Low Hanging Fruit
Nat Jane Productions @ The Soul Box
4:30pm, Sun 17 Feb 2013
There’s a small (but enthusiastic) crowd gathered for this performance of Low Hanging Fruit; it also marked my first visit to The Soul Box, which provides performers with a wide, shallow stage. The set is simple: a row of desks and three chairs, along with perfunctory props to create the feel of an office environment.
This is a branch of the Gibbons & Lipshutt recruitment agency, and we’re initially introduced to the green Jason, who awkwardly bumbles through his management of jobseeker Ruby via the office operations manual. Slick Seth soon enters, sweeps Ruby into his care with a cool indifference, and – after promising her the world and dismissing her from the office – proceeds to berate Jason, comparing his junior’s lack-of-achievement to his own checklist of wins… Seth, it seems, can do it all, whether it be in the workplace or bedding women, and he’s clearly the top dog in the office.
When the more sedate (but work-focussed) Hannah enters the office, and it is revealed that one of the three workers will be retrenched at the end of the week, the potential for a backstabbing triangle develops; Seth naturally feels that he has nothing to worry about, with his natural charm and paternal influence on the Gibbons & Lipshutt directors. Hannah, who needs the position to sponsor her visa, is in a more delicate predicament, and Jason’s dweebishness naturally marks him as the odd one out. But Seth “loses” his mobile phone with all his work contacts, preventing him from closing any deals; when Jason finds the phone, and uses the information therein to increase his KPIs, the tables are decisively turned.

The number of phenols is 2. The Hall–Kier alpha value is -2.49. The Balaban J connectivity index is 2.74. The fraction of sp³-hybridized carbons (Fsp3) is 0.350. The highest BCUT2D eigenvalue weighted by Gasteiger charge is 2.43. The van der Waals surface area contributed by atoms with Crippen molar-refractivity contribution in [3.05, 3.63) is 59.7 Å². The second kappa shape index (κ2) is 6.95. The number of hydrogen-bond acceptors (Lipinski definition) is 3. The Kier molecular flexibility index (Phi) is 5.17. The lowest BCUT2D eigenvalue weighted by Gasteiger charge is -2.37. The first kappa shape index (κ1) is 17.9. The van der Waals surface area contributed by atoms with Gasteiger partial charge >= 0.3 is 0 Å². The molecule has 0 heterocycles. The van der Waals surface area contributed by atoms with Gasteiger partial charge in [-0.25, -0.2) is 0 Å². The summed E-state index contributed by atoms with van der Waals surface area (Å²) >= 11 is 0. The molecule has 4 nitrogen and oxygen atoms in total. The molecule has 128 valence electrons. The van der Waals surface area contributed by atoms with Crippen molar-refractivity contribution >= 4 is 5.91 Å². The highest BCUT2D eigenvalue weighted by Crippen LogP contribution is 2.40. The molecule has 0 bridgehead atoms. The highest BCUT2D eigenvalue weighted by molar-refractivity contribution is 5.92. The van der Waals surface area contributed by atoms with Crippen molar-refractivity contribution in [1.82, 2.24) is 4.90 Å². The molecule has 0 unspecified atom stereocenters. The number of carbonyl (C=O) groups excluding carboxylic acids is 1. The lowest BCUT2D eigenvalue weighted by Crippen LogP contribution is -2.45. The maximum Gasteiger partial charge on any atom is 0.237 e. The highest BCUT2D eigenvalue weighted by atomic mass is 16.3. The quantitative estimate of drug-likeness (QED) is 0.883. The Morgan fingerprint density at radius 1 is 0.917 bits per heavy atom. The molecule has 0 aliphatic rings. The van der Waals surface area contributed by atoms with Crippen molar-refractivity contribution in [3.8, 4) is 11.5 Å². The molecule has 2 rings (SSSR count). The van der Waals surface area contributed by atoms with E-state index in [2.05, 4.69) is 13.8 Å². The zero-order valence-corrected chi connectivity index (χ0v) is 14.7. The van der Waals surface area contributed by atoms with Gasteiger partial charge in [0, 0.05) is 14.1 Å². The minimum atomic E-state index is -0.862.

And that last element is really troubling to me; normally, I’m all in favour of the underdog, but Low Hanging Fruit seems to be espousing the idea that Jason’s theft of Seth’s phone & wallet in order to climb up the corporate ladder was fine; that cheating is a legitimate way to the top. And maybe that’s the point of the play… but it’s a bloody unpalatable point.
But that’s not the only problem with the play: whilst Stephen Coutts is wonderfully slimy as Seth, he doesn’t receive much support – and Amy Gubana is criminally underused as Ruby. The dialogue is rarely convincing, the comic moments raise groans rather than chuckles, and the songs – yes, there’s the occasional musical sojourn – feel cheesy, and are infrequent enough to genuinely bemuse when they appear.
It’s a shame, really – despite the interesting motivational triangle that is set up by the play, nothing really seems to work, and I end up leaving the performance thinking that I never want to encounter any of these unlikeable characters again. And, combined with the lacklustre presentation, it’s hard to take anything positive out of the experience.